Elizabeth G. Kuhn

Extinction, 1999

Double-weave pick-up with painted warps and wefts

45.5" x 40"

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"Petals of blooms, trampled in the mud of our passing..." from a poem by Frank Edward Judd expresses the "progress" of human civilization portrayed in this weaving.  Warps and wefts painted black portray the pollution from factories and cars that endangers living things.  

The images in the inner section represent a few of the endangered species which inhabit the air and land.  The central figure is the ivory-billed woodpecker, which is the only species already extinct.  He is seen duplicated four times in the formation of a pinwheel, spinning into the black hole of eternity, here depicted by the progressively darker black ellipse of the background.  Images of the wood stork, Belize jaguar, Walker's manioc, and blue-tailed mole skink; all now or at one time on the list of endangered species, fill in the pattern of the inner section.  

The first border portrays a primary source of pollution, the automobile; and by implication any other machinery which operates by means of a combustion engine.  The by-products of the burning of fossil fuel are seen spewing into the atmosphere, along with the wastes of the factories positioned in the four outer corners.  Water, here represented by the blue-green of the outer border, is the habitat of the aquatic creatures; and is seen being fouled by toxic wastes pouring into it from these same factories.  Illustrated trying to survive in their murky environment are the Hawksbill and Kemp's Ridley sea turtles, Devil's Hole pup fish, Chinese river dolphin, Humpback whale, Gulf and Shortnose sturgeons, Eulachon, Greenback Cutthroat trout, and a Madison Cave isopod.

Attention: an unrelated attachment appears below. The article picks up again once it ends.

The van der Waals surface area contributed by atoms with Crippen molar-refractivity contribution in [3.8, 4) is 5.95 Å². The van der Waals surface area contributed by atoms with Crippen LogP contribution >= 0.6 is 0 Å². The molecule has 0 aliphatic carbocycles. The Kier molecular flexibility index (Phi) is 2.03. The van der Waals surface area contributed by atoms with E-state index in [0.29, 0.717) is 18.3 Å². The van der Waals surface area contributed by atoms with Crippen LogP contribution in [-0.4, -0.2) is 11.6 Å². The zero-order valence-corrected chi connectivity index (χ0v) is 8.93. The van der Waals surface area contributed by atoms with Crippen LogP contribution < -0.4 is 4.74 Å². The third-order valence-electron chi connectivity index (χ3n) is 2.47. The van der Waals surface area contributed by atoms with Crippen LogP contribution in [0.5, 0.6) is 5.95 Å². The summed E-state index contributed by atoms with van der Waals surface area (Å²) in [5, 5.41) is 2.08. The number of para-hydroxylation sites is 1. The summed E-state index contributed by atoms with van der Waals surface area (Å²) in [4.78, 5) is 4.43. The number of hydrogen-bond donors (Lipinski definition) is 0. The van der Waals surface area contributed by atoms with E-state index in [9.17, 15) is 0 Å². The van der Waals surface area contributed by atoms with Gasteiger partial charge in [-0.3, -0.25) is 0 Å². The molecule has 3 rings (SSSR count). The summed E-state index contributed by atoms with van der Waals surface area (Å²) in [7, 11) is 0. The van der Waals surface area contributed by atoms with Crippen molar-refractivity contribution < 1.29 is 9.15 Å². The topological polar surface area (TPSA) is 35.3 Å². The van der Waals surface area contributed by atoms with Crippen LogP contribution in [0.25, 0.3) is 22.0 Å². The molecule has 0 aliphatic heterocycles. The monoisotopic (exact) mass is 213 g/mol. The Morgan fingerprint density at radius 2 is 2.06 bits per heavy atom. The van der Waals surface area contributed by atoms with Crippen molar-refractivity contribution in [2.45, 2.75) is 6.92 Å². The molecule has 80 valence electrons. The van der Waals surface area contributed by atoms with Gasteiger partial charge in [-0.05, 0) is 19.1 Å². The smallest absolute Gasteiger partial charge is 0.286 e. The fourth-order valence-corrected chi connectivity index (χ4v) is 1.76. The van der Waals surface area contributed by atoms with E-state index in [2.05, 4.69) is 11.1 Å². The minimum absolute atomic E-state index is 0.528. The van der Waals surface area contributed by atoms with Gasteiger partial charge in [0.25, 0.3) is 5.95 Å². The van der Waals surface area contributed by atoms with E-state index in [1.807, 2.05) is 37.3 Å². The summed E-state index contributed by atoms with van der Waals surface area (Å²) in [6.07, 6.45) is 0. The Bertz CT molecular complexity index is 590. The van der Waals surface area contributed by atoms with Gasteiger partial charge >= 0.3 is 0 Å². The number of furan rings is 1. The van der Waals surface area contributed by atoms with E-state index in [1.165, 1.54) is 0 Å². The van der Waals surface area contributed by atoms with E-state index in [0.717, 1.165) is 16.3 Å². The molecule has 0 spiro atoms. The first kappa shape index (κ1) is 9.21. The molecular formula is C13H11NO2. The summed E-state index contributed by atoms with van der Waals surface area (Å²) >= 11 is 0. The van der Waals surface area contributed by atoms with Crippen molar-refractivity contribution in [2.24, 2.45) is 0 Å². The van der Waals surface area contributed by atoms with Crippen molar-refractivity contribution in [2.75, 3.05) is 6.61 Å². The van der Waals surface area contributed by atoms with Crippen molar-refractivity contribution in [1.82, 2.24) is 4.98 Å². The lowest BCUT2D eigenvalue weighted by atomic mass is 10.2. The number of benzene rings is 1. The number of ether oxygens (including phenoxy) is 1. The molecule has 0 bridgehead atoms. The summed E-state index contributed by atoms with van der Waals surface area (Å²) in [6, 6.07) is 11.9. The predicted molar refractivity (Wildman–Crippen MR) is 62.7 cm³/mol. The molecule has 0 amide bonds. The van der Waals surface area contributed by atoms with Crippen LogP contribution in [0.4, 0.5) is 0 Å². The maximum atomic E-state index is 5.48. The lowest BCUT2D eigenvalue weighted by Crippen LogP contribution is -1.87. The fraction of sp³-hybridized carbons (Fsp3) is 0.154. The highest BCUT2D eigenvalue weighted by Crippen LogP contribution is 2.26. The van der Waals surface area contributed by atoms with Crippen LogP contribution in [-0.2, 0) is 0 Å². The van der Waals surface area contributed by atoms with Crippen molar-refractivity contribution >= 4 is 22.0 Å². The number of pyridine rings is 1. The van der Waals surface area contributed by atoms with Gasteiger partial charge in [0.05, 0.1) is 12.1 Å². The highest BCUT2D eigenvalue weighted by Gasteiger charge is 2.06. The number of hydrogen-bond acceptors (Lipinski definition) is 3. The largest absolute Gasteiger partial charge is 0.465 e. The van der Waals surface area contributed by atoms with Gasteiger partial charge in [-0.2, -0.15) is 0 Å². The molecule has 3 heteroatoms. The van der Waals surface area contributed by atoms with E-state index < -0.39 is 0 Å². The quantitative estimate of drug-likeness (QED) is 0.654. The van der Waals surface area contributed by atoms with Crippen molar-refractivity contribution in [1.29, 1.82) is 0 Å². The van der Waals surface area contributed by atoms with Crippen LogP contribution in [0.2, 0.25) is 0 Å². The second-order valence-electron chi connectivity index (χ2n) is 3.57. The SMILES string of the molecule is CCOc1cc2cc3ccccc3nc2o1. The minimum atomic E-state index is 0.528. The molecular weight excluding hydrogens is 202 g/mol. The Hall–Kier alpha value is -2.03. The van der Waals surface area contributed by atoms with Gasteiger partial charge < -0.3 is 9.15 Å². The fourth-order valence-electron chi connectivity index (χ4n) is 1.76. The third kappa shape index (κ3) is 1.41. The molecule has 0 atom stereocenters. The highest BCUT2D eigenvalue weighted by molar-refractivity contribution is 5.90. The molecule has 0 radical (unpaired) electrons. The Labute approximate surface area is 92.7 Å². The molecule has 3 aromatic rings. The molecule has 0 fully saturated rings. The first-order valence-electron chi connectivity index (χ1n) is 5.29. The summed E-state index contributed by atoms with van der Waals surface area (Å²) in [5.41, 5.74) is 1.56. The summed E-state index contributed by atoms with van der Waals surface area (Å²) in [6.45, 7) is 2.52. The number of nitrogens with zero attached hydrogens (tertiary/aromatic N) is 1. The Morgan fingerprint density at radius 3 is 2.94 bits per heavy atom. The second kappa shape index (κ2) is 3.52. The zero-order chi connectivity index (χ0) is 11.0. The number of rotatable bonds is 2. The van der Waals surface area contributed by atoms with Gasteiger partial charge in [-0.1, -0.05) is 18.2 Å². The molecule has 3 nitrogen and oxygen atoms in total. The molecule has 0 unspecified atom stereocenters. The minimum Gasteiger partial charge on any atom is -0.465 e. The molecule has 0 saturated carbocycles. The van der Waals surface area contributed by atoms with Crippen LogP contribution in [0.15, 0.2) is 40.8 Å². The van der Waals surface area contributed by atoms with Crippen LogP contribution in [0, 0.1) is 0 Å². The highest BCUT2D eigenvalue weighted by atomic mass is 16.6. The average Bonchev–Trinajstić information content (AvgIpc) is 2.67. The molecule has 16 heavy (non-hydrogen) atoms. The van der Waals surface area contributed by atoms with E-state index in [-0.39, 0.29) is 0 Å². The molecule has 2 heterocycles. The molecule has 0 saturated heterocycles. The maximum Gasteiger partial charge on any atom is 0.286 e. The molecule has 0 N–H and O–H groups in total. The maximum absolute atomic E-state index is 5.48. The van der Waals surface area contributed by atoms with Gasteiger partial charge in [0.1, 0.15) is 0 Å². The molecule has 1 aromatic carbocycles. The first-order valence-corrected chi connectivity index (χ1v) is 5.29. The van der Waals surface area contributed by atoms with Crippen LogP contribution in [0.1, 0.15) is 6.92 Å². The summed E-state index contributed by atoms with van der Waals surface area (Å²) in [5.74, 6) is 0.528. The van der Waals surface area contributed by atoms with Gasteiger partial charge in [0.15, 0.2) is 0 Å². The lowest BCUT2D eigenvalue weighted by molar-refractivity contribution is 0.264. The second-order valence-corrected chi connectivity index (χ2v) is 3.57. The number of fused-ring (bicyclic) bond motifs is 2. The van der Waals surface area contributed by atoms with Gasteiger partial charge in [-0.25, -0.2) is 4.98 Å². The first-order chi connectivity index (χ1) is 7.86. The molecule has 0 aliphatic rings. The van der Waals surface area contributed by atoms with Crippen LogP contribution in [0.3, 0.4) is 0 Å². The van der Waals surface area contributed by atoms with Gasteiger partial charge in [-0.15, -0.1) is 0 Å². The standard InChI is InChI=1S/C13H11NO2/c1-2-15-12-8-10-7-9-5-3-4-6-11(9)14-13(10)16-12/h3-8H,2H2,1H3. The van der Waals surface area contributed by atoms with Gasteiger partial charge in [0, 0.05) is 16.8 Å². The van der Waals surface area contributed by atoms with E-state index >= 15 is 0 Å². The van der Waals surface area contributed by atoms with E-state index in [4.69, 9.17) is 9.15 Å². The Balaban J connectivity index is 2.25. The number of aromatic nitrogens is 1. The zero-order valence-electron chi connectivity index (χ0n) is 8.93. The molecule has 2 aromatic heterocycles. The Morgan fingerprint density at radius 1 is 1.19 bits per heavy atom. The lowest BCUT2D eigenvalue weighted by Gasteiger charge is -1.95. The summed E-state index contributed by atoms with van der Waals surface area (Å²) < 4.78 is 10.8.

Another element in the pollution equation is the fact that the human population has burgeoned to the point that disposing, in a sanitary manner, of the sheer volume of bodily wastes, as well as of the mounds of garbage generated by the activities of everyday living, has become problematic.  In short, our huge numbers, together with our contemporary life style, combine to create environmental conditions not conducive to a healthful existence, and many life forms on our planet are finding it increasingly difficulty to survive in worsening living conditions.  Humans themselves are experiencing a greatly increased incidence of illnesses, such as respiratory diseases and cancers, to name just two.  We are, in essence, poisoning our planet and ourselves.

Exhibitions of Extinction
  • The Practiced Hand: Surface Design & Textiles, Warner Gallery, South Bend Regional Museum of Art, South Bend, Indiana, 1999
  • Messages and Meanings in Woven Cloth, (MFA Exhibition), Gallery 138, Kent, Ohio, 2000
  • Sculpture and Fine Crafts, St. Louis Artists' Guild, St. Louis, Missouri, 2000 (Gerdine Prize)
  • Cross Currents, WAMA Juried Exhibition of Contemporary Art, Walter Anderson Museum of Art, Ocean Springs, Mississippi, 2000
  • Pattern By Definition, Texas Women's University, Denton, Texas, 2001
  • Fantastic Fibers, Yeiser Art Center, Paducah, Kentucky, 2001
  • Fiber Arts 2001, Gallery 510 Arts Guild, Ltd., Decatur, Illinois, 2001
  • 24th Annual Contemporary Crafts, Mesa Arts Center, Mesa, Arizona, 2002
  • The Woven Comment, Thomas More College, Crestview Hills, Kentucky, 2002
  • The Woven Comment, Ginko Gallery, Oberlin, Ohio, 2003
  • Modern Iconography, Claypool-Young Art Gallery, Morehead State University, Morehead, Kentucky, 2003
  • The Edges of Grace, Fuller Craft Museum, Brockton, Massachusetts (2006)
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